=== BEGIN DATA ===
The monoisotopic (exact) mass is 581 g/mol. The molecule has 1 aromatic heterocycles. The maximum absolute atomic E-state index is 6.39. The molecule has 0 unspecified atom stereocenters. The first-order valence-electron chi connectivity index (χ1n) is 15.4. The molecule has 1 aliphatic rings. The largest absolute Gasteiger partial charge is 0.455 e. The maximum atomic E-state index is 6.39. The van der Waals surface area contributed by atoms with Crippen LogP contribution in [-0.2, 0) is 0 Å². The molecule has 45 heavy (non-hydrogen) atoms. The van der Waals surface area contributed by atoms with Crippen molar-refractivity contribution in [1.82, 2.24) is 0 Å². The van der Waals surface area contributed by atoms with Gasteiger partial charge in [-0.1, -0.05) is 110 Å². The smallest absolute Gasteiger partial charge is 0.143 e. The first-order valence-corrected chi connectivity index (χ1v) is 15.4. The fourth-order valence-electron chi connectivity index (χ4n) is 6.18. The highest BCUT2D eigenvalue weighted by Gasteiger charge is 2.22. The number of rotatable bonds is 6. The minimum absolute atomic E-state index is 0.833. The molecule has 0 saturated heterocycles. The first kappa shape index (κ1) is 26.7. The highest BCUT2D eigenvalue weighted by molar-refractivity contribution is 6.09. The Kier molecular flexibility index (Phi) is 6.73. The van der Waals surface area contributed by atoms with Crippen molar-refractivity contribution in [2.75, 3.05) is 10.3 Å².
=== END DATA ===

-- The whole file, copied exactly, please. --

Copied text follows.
The monoisotopic (exact) mass is 581 g/mol. The molecule has 1 aromatic heterocycles. The maximum absolute atomic E-state index is 6.39. The molecule has 0 unspecified atom stereocenters. The first-order valence-electron chi connectivity index (χ1n) is 15.4. The molecule has 1 aliphatic rings. The largest absolute Gasteiger partial charge is 0.455 e. The maximum atomic E-state index is 6.39. The van der Waals surface area contributed by atoms with Crippen LogP contribution in [-0.2, 0) is 0 Å². The molecule has 45 heavy (non-hydrogen) atoms. The van der Waals surface area contributed by atoms with Crippen molar-refractivity contribution in [1.82, 2.24) is 0 Å². The van der Waals surface area contributed by atoms with Gasteiger partial charge in [-0.1, -0.05) is 110 Å². The smallest absolute Gasteiger partial charge is 0.143 e. The first-order valence-corrected chi connectivity index (χ1v) is 15.4. The fourth-order valence-electron chi connectivity index (χ4n) is 6.18. The highest BCUT2D eigenvalue weighted by Gasteiger charge is 2.22. The number of rotatable bonds is 6. The minimum absolute atomic E-state index is 0.833. The molecule has 0 saturated heterocycles. The first kappa shape index (κ1) is 26.7. The highest BCUT2D eigenvalue weighted by molar-refractivity contribution is 6.09. The Kier molecular flexibility index (Phi) is 6.73. The van der Waals surface area contributed by atoms with Crippen molar-refractivity contribution in [2.75, 3.05) is 10.3 Å².